[meteorite-list] Robotic Comet Explorers Could Be Given New Lives

From: Ron Baalke <baalke_at_meteoritecentral.com>
Date: Wed Oct 12 13:17:52 2005
Message-ID: <200510121716.j9CHGIu29560_at_zagami.jpl.nasa.gov>


Robotic comet explorers could be given new lives
October 10, 2005

The future may not be empty for a pair of NASA space probes that are
wrapping up their primary missions this year, as the agency plans to
formally announce the availability of the platforms this fall to gather
proposals from the academic and science communities.

The Deep Impact and Stardust projects are both part of NASA's Discovery
program, which aims to develop high-performance and ambitious missions
for lower costs than earlier robotic space explorers. Expenses are
capped at several hundred million dollars for prime missions, and teams
are urged to be ready to launch within 36 months from the official start
of the project.

A formal Announcement of Opportunity is expected to be released this
fall, though the date could be pushed into the winter if a Congressional
inquiry into last year's solicitation is not completed in time. Details
of the inquiry could not be obtained, other than it covered the
"guidelines followed and decisions made" in 2004's Announcement of
Opportunity, according to Discovery program scientist Susan Niebur.

Proposals will be due 120 days after the announcement is released, and a
decision will be made in the months following the receipt, Niebur said.

Missions starting from scratch are to be conducted for a cost to NASA of
less than $450 million and must be launched by the end of May 2013.
Missions of opportunity - like those possible for Deep Impact and
Stardust - are constrained to a cost of $35 million to the government.

"The evaluation criteria will be similar to criteria used in previous
Discovery program Announcements of Opportunity, that is, scientific
merit, scientific implementation merit and feasibility, and technical
merit and feasibility," Niebur said in response to written questions.

"The last criterion will have to include the appropriateness of the
proposed investigation for the available hardware and consumables," she

Deep Impact's thrusters completed a trajectory correction burn July 20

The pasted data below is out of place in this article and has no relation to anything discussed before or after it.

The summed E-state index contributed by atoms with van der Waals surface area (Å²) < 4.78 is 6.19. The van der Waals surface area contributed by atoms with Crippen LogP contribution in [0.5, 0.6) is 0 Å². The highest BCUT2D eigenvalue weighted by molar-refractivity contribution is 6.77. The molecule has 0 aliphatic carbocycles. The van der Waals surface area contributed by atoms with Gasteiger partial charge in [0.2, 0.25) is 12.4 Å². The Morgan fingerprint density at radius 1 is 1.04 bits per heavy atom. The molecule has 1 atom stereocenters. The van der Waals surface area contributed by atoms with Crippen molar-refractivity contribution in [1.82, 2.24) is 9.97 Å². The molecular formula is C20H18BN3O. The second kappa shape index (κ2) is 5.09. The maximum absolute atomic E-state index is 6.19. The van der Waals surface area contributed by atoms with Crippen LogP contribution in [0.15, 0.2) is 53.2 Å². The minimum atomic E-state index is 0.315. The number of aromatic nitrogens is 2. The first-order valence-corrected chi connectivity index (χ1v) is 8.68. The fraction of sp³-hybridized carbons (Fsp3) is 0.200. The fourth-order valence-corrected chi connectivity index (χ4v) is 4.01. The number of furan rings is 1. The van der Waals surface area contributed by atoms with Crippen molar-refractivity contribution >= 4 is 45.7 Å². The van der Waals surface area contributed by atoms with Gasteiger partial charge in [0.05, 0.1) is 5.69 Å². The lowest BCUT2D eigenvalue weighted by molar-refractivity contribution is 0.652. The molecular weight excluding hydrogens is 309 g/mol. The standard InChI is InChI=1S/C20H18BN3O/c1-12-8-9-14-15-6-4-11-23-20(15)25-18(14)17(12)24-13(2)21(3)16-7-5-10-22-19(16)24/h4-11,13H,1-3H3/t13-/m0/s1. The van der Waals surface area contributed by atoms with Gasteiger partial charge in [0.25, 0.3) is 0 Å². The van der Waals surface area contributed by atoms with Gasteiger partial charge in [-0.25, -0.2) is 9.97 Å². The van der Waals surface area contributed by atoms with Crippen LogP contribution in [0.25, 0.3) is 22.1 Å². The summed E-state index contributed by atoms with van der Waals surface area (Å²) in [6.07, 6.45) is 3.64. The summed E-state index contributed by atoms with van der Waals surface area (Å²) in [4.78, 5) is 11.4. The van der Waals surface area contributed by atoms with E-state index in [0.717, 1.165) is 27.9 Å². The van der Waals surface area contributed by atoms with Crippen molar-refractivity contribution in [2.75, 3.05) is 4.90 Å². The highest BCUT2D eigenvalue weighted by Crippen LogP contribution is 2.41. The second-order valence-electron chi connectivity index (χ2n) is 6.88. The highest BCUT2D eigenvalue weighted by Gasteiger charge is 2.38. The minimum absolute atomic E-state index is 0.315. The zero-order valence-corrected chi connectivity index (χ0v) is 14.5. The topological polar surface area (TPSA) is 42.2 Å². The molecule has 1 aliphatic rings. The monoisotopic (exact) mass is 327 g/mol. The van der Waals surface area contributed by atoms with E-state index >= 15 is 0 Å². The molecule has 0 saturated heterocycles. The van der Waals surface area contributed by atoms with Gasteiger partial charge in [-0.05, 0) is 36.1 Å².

that put the craft in a storage orbit, followed on August 9 by the
placement of the spacecraft into deep sleep by ground controllers. Its
course will bring it toward Earth for a speedy fly-by on December 31, 2007.

"This maneuver will keep the spacecraft in the vicinity of the inner
planets, thereby making the task of tracking and communicating with it
easier," said Andy Dantzler, Director of the Solar System Division of
NASA's Science Mission Directorate.

"The spacecraft is being offered as is. Proposers must include mission
management and spacecraft operations in the total proposed funding."

Stardust is on the final leg of its trip back to Earth after streaking
past comet Wild 2 in early 2004. During the high-speed encounter,
Stardust collected microscopic samples of the
comet's dusty environment to be returned to Earth in a small capsule for
study by scientists in laboratories on the ground. Its sensitive aerogel
collector plates were also exposed to space for several months en route
to Wild 2 to retrieve interplanetary dust samples.

The material will parachute to the ground in Utah on January 15 of next
year, while the main spacecraft will continue in its solar orbit after
releasing the return capsule. A divert burn will allow Stardust to miss
Earth, and officials estimate around 44 pounds of propellant will remain
inside its on-board reservoirs.

"Proposals to reuse the Stardust spacecraft are also welcome," Niebur
said. "It is anticipated that the consumables available on Stardust will
make this more challenging, however, NASA is willing to consider
proposals that are able to propose within the stated constraints."

Stardust has been in space - and thus using propellant reserves - since
1999 while covering a total distance of over three billion miles, while
Deep Impact was recently launched in January for the comparatively short
trip to Tempel 1.

The propulsion system aboard Stardust is relatively modest compared to
many deep space missions. The monopropellant design uses just hydrazine
given the low-energy trajectory Stardust's primary mission took. Deep
Impact's thrusters are also fueled by hydrazine and were designed to
provide for a mission total of just over 600 feet per second of velocity

Estimates indicate that about 143 pounds of Stardust's hydrazine fuel
will have been used by January, leaving about a quarter of the craft's